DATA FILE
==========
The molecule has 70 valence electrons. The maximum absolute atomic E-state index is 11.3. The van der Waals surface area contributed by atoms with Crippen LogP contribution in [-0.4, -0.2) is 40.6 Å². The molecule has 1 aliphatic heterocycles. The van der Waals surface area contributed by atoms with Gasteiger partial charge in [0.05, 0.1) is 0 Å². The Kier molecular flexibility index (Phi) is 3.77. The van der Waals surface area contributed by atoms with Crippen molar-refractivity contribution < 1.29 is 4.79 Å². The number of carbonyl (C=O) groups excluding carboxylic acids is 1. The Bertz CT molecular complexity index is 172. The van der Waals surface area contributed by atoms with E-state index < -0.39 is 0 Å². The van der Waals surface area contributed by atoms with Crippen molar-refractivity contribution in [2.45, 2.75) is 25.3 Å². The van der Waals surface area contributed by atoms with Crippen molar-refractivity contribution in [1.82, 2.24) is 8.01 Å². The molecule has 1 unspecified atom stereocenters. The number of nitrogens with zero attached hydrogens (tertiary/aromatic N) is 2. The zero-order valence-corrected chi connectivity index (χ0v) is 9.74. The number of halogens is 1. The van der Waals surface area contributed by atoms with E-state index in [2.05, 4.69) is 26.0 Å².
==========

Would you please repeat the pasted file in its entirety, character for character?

The molecule has 70 valence electrons. The maximum absolute atomic E-state index is 11.3. The van der Waals surface area contributed by atoms with Crippen LogP contribution in [-0.4, -0.2) is 40.6 Å². The molecule has 1 aliphatic heterocycles. The van der Waals surface area contributed by atoms with Gasteiger partial charge in [0.05, 0.1) is 0 Å². The Kier molecular flexibility index (Phi) is 3.77. The van der Waals surface area contributed by atoms with Crippen molar-refractivity contribution < 1.29 is 4.79 Å². The number of carbonyl (C=O) groups excluding carboxylic acids is 1. The Bertz CT molecular complexity index is 172. The van der Waals surface area contributed by atoms with E-state index < -0.39 is 0 Å². The van der Waals surface area contributed by atoms with Crippen molar-refractivity contribution in [2.45, 2.75) is 25.3 Å². The van der Waals surface area contributed by atoms with Crippen molar-refractivity contribution in [1.82, 2.24) is 8.01 Å². The molecule has 1 unspecified atom stereocenters. The number of nitrogens with zero attached hydrogens (tertiary/aromatic N) is 2. The zero-order valence-corrected chi connectivity index (χ0v) is 9.74. The number of halogens is 1. The van der Waals surface area contributed by atoms with E-state index in [2.05, 4.69) is 26.0 Å².